So what’s the solution? Hike to the store? Sprint intermittently? Load up meat and nuts in a backpack and head back to the house where you haul in wood to start cooking your food? Not likely.
Things like gardening, walking on trails, aerobic dancing, vigorous housework, carpentry, or carrying groceries all count as modern equivalents to hunter and gatherer activity. But sometimes what we do everyday may not be enough to help ease our transition into this new Age, and we still develop an unwanted condition such as back pain. Certain muscles that are used to being used daily get weak (especially with prolonged sitting), and don’t support our backs as much as they should. Considering the fact that 80% of the population has experienced back pain at least once, there’s a very good chance you’ll experience this problem.
Yes, we’ve heard it a million times. Regular sessions of strength and flexibility building exercises are essential for optimizing musculoskeletal and general health and fitness. There’s no way around it. No quick fix. No substitute. So get used to the idea. If you have back problems, you may as well spend time on exercises that have been proven to be linked with chronic back conditions. While there are millions of exercises out there, for many different desired results, no one can neglect key stabilizing muscles in the back. These muscles are not always easily targeted with general exercise, and are often overlooked due to muscle compensation from other areas. Weaknesses are not often spotted until they start causing problems or pain. These problems are not just in the back, but can also be in the shoulders, hips, knees, neck or ankles.
The next post will be about a deep layer muscle that I find weak in many people who experience back pain. This muscle, the multifidus, is in the first layer of muscle on the spine. Research shows weakness in this muscle has been linked with back pain and injuries and if never addressed can lead to a recurring problem or future injuries. I will walk you through how to check for weakness in the multifidus and what to do about it if it is weak. In the meantime… walk trails when you can, dance more, use your push mower instead of a riding mower, stand up from your desk for at least a minute every 20 minutes and just get moving.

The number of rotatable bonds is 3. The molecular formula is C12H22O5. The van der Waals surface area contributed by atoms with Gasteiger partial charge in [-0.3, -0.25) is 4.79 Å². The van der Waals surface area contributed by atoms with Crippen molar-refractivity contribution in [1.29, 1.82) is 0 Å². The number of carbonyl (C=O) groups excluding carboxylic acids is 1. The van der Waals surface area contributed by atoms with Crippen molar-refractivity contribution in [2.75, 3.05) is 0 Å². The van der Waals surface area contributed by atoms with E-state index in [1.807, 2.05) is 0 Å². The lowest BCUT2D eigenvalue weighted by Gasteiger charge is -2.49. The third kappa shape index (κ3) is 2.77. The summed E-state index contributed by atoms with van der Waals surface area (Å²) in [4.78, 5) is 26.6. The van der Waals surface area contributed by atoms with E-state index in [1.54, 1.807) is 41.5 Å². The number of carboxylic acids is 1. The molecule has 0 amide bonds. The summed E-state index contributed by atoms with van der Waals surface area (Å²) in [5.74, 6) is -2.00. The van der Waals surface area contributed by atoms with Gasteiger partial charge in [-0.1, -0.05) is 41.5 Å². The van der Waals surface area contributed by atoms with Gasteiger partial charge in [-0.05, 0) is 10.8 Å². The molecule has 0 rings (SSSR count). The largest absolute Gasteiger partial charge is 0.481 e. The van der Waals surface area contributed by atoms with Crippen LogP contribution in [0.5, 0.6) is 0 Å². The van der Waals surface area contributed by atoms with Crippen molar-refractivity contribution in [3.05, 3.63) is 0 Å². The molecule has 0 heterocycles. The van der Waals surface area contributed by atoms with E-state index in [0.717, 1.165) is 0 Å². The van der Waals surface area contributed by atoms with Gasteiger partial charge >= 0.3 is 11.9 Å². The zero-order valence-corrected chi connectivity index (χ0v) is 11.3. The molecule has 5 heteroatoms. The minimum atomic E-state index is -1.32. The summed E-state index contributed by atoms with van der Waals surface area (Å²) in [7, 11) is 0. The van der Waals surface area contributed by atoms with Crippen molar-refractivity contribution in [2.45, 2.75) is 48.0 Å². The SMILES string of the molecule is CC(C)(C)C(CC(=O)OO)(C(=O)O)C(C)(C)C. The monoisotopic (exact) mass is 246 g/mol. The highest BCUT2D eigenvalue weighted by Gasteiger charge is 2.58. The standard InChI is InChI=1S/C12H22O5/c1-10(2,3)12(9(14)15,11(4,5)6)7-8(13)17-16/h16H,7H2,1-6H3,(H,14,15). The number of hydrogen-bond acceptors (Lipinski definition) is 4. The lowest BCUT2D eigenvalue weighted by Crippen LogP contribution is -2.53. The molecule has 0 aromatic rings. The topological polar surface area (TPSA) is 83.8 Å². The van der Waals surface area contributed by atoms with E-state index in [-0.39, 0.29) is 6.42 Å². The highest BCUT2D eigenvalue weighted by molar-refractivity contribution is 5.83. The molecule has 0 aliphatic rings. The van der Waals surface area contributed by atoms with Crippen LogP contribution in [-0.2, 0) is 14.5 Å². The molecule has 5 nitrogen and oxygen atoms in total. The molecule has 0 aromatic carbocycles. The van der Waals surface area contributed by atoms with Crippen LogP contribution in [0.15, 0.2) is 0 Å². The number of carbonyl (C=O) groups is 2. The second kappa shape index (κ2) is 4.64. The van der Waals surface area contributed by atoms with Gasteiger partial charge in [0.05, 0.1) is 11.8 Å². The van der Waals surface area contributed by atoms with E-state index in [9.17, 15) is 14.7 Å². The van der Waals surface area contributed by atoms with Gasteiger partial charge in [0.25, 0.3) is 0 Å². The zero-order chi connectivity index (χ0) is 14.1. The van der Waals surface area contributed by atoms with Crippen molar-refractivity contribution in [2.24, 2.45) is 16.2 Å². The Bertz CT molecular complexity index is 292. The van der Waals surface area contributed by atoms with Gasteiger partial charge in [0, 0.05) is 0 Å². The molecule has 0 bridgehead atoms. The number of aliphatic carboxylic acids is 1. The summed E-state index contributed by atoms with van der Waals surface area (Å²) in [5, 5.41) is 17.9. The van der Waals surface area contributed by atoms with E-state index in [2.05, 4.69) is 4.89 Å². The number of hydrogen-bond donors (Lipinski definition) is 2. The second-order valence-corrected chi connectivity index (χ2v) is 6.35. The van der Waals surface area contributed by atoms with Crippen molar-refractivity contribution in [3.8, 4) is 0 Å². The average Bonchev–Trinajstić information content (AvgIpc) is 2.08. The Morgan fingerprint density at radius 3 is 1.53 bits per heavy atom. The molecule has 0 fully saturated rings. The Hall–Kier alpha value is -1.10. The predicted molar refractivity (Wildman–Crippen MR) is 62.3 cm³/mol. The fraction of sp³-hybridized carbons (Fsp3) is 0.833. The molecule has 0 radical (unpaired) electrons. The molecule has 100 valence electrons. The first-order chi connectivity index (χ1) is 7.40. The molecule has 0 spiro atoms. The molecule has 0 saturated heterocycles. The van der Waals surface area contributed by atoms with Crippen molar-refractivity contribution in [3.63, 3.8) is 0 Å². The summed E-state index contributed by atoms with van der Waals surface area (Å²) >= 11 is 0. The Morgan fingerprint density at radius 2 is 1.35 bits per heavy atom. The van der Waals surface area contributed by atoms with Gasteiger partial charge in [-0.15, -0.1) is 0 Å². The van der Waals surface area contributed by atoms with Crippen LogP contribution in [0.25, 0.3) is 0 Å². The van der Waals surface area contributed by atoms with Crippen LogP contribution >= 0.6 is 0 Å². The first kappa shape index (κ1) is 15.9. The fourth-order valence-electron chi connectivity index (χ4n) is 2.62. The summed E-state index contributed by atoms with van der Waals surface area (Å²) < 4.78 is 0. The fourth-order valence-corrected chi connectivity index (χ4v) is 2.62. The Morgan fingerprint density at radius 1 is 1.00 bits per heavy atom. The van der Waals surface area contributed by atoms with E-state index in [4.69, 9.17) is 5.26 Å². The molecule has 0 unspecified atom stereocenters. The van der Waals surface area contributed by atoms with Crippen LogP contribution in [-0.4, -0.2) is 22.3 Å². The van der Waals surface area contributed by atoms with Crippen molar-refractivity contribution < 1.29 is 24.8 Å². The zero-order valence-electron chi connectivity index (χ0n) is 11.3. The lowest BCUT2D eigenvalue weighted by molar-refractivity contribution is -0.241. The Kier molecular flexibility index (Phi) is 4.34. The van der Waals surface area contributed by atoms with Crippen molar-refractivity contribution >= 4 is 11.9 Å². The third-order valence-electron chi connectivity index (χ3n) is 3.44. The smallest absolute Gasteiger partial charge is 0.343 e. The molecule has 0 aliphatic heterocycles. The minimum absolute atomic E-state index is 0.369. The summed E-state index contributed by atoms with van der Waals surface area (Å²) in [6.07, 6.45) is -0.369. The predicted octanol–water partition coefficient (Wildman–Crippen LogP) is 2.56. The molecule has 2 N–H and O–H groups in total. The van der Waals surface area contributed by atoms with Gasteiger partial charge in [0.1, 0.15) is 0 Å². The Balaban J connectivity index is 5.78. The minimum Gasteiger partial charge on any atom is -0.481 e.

To your good health,
Licensed Massage and Physical Therapist
O’Keefe, James H. et al. “Achieving Hunter-gatherer Fitness in the 21st Century: Back to the Future”. The American Journal of Medicine. Vol. 123, Issue 12, Pages 1082–1086. Sept. 14, 2010.
O’keefe, James H. et al. “Organic Fitness: Physical Activity Consistent with Our Hunter-Gatherer Heritage. The Physician and Sportsmedicine. ISSN- 0091-3847, Dec. 2010, Nove 4, Vol. 38.
DeLany, Judith. “Multifidus: The Multitasker”. Massage Today. April, 2010, Vol. 10, Issue 04 .
Bushman: credit to South African Tourism, no changes to original, Creative Commons License
Farmer: Public domain. Artist: Painter of the burial chamber of Sennedjem, “Burial chamber of Sennedjem, Scene: Plowing farmer”.
Mechanic: Public domain. Power House Mechanic Working on Steam Pump by Lewis Hine
Computer worker: Public domain. U.S. Centers for Disease Control